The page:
Buller Hospital had to give patients sponge baths, use bottled water and take other precautions for 24 hours after Legionella bacteria were found in its hot water system.
No one contracted the potentially fatal legionnaires' disease.
The bacteria were found during routine testing of the hospital's hot water system in early February, it has just been revealed.
The West Coast District Health Board's general manager, Buller, Kathleen Gavigan, said it was unclear how long the bacteria had been in the system, but it probably wasn't long.
The risk to patients and staff was low, but the hospital had immediately made alternative arrangements for them.
Patients had sponge baths with water from unaffected areas. Bottled water was provided for drinking and brushing teeth. Sterile water was used for flushing naso-gastric tubes.
Staff removed bath toys containing water and used neutral detergent or wipes for cleaning patient equipment.
They also used alcohol-based hand rub and scrubbed and disinfected all shower heads.
The precautions continued for 24 hours, while the DHB used hot water to disinfect all outlets/showers and water storage tanks, Ms Gavigan said.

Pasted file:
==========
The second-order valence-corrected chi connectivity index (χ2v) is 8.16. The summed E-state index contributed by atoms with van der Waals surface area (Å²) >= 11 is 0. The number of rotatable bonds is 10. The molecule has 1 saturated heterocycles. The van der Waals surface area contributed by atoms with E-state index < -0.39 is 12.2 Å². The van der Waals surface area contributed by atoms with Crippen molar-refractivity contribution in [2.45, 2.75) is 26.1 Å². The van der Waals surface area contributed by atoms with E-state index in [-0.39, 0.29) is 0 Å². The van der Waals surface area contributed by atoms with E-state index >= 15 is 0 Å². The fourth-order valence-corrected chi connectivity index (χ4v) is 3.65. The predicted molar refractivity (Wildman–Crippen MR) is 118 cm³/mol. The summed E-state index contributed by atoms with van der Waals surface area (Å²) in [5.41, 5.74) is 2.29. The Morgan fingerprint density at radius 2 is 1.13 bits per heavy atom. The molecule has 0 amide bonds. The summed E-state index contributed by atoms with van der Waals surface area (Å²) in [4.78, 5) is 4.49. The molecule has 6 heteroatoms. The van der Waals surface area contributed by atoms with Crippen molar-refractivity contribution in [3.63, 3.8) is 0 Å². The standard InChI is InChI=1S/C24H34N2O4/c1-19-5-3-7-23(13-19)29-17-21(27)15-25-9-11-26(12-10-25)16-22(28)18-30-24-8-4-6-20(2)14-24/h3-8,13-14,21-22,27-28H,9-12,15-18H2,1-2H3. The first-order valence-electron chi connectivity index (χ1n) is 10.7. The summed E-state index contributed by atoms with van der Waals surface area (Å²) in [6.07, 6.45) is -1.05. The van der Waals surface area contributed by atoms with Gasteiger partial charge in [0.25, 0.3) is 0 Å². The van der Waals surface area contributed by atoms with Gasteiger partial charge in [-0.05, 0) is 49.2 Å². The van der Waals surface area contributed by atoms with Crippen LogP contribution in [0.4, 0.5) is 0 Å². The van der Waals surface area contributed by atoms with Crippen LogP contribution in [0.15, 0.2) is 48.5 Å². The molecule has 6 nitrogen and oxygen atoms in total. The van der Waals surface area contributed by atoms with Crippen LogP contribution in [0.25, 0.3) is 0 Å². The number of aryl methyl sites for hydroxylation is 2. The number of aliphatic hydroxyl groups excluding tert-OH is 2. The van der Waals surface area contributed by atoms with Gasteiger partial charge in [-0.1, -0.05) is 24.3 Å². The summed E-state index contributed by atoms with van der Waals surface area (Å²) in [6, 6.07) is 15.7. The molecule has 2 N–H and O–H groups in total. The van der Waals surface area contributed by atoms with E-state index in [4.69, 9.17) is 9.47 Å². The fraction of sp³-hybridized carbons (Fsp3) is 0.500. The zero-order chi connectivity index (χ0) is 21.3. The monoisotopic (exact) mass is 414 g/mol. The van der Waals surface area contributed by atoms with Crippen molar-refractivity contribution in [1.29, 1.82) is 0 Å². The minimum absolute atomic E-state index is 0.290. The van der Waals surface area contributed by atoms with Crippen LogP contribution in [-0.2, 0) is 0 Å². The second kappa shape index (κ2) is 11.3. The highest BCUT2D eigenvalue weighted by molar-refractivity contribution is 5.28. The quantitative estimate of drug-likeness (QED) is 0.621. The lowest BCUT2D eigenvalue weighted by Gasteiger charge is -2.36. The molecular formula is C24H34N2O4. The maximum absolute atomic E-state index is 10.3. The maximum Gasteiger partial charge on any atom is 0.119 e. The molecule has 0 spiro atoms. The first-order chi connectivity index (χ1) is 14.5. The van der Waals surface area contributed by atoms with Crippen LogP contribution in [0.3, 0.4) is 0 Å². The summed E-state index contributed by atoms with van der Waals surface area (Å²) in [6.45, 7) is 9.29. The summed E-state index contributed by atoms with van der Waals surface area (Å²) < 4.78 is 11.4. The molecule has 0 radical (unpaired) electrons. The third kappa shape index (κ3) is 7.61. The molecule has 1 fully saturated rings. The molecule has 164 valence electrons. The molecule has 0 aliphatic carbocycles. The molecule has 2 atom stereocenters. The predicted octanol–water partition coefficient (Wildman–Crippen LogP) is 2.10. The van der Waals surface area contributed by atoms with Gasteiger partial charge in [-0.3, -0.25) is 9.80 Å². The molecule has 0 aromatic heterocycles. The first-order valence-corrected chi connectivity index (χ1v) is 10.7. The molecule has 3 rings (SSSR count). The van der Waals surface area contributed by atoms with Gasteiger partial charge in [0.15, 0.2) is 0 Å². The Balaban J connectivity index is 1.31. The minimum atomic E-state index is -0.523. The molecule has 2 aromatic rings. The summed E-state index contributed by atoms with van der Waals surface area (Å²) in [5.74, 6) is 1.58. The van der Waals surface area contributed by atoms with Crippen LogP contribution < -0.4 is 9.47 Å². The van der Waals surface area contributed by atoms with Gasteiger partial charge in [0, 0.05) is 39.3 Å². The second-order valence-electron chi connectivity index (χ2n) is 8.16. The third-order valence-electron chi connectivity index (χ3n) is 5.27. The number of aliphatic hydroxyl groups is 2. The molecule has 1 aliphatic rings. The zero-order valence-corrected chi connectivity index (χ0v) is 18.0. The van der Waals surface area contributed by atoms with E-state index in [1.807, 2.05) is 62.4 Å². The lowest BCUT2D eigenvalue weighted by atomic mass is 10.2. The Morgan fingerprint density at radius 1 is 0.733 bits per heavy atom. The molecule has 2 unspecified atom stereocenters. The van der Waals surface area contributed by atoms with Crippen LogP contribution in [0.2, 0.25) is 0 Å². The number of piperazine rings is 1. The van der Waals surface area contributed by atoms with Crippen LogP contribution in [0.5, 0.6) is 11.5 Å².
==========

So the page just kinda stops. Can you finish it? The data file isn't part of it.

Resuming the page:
After two consecutive "clear" results, the water system was pronounced free of Legionella on March 3.
Contaminated taps had remained out of use until the all-clear. One tap at a dead end in the reticulation system was still out of use, she said.
Legionella bacteria are found widely in the environment, including in soil and water. Ms Gavigan said maintaining hot water storage temperatures above 70C helped to control it.
"However, when a water system hasn't been used for a while, multiplication of Legionella can happen in dead ends within pipe work. That's why hot water systems in places like hospitals are monitored for Legionella."
As a result of the contamination, all Buller Hospital's plumbing was now flushed at high temperatures regularly, and sampled three-monthly, Ms Gavigan said.
Legionella causes potentially fatal Legionnaires' disease, a form of pneumonia. About 10 per cent of those infected die.
The disease is usually spread by breathing in mist that contains the bacteria or aspirating contaminated water. It doesn't usually spread from person to person.
Risk factors for infection include older age, history of smoking, chronic lung disease and poor immune function.
The disease is treated with antibiotics and hospitalisation is often needed. There is no vaccine.
The disease is named after the outbreak where it was first identified, the 1976 American Legion convention in Philadelphia.
- Westport News